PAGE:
Sara had engaged three rooms, one for me with two doors opening on to a porch. This makes the room always well aired, and I can walk on the piazza. Willie and May have a room below the same size. Brother Tucker, an aged servant of God, who gave all his property to the cause with the provision that he was to be cared for while he lived, also has a room below. He is seventy nine years old. He is neat and exact in caring for his room, and never has any troubles to express. He is the excellent of the earth. 12LtMs, Lt 148, 1897, par. 7

I have just come from the six o’clock morning meeting. We have had breakfast. The tent was well filled with believers. Some of the neighbors also were present. One lady brought me a large bouquet of flowers from her garden. The meeting at first seemed to be rather depressed, but the Lord gave me the spirit of prayer, and the Holy Spirit did come into our midst. Or rather I should say that the Lord Jesus quickened our senses to recognize His presence in the blessings of heaven. The Lord is very nigh us, but we do not always recognize His presence, His comfort, and His grace. But we were blessed this very morning. Praise ye the Lord. 12LtMs, Lt 148, 1897, par. 8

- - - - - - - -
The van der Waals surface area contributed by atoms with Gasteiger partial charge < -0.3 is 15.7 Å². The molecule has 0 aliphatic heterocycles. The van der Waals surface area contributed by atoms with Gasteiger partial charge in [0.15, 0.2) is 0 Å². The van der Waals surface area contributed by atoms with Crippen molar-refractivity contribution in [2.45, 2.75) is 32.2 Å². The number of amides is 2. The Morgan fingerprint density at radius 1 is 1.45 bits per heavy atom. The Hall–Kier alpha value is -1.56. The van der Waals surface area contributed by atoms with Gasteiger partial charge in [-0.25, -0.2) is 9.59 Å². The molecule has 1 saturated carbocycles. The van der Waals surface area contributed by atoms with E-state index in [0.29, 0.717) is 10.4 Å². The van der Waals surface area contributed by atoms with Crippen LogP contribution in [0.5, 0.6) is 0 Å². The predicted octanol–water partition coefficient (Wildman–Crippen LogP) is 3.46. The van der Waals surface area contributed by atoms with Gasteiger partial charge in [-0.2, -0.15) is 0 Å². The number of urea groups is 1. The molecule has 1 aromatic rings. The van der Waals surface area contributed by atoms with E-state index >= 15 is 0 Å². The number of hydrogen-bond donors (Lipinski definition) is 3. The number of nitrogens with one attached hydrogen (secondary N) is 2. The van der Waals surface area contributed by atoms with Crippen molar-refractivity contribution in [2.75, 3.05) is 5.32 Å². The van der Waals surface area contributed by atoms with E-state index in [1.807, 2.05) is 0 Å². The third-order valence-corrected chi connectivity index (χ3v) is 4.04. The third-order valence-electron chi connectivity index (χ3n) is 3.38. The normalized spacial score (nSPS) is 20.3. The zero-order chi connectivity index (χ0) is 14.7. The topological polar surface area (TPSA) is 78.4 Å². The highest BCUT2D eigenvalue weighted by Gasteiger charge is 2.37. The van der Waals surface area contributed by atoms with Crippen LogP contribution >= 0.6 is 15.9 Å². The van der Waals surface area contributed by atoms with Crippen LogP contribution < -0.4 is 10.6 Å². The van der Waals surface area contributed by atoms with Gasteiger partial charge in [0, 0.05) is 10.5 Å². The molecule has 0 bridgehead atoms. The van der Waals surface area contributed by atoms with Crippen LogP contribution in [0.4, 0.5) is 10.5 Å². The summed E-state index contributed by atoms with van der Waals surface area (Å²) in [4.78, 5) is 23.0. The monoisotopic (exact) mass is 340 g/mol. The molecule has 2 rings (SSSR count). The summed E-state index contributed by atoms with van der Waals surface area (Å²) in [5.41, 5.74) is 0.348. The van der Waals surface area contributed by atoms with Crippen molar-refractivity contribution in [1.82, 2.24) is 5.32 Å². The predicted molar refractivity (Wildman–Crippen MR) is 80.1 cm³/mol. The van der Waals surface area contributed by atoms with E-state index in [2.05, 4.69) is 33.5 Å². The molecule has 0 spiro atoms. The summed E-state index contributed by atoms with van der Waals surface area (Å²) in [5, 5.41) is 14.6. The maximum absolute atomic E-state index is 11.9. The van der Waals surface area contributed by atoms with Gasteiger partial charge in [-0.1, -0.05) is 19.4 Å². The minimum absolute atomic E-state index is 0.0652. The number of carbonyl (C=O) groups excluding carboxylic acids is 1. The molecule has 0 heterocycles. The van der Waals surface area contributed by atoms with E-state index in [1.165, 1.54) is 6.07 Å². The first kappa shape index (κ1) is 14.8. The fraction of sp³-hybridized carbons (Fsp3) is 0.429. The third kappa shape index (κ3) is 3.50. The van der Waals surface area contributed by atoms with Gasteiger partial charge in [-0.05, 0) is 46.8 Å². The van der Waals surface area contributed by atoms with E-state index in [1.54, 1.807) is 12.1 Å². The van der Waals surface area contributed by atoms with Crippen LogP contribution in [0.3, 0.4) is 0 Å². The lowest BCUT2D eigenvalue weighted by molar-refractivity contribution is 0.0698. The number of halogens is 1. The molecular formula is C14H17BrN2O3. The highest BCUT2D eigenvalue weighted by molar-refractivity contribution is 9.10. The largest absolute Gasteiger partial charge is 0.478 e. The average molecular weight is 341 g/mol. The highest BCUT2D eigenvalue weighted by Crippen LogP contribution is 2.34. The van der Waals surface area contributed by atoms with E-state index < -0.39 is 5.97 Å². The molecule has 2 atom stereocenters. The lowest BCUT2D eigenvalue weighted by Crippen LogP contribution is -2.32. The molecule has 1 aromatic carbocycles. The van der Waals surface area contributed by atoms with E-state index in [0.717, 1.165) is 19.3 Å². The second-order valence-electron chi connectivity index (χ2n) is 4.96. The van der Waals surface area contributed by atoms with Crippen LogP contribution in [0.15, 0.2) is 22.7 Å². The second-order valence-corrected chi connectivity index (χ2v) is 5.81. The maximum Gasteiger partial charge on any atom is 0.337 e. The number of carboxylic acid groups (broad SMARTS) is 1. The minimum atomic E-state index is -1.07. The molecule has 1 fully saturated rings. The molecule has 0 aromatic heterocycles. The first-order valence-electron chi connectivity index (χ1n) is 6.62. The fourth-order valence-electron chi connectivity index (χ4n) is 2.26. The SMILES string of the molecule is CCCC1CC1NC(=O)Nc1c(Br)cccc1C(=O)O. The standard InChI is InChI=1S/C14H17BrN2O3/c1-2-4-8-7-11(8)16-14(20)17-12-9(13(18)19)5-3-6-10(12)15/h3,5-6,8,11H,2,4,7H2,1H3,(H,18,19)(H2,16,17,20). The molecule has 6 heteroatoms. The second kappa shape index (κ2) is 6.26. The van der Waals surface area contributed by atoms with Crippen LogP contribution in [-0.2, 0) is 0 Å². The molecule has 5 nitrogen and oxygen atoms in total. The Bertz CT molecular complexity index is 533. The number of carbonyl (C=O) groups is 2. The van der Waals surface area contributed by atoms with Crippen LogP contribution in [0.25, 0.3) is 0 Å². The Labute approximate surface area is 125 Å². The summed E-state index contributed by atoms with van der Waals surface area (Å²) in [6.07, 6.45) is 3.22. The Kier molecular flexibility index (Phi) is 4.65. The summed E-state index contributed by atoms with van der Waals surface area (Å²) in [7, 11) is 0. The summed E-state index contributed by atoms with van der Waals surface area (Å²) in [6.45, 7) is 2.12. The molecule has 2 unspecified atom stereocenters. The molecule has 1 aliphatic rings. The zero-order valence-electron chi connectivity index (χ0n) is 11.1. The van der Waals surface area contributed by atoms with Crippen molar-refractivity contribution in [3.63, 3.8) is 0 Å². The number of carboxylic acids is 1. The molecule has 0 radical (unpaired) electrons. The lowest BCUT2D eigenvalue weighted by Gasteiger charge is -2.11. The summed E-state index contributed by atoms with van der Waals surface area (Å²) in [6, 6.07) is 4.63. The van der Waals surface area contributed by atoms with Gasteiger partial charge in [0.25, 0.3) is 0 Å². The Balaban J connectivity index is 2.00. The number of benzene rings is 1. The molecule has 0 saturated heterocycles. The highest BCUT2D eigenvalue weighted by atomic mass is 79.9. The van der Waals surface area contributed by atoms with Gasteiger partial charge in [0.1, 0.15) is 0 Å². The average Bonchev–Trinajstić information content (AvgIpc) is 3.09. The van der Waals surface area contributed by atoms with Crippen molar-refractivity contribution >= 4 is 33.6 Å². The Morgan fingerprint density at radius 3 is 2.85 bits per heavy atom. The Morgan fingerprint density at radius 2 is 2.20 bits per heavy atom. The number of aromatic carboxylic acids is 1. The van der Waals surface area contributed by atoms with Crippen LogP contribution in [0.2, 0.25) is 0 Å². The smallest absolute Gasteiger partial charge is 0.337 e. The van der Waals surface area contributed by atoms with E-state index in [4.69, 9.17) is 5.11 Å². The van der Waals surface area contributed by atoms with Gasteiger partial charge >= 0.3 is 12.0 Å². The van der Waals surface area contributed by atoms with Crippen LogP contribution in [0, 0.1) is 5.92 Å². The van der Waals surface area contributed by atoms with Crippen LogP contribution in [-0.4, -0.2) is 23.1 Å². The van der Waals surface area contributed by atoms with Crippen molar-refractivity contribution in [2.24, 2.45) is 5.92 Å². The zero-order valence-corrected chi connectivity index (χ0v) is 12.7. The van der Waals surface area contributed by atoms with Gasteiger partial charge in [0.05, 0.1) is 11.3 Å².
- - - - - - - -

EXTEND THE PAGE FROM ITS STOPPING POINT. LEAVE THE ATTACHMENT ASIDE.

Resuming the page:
After the praying season, the testimonies began. At times six were on their feet at once. I felt it my duty to bear my testimony in urging my brethren to have faith. The glory of God is in the praise and thanksgiving of His people. The glory of the gospel does not consist in our making void the law of God, and entering upon a new and easier way to be saved, but in having the way and the truth more firmly revealed in the unalterable law of Jehovah, established forever, in all its spirituality and completeness, to all them that believe. 12LtMs, Lt 148, 1897, par. 9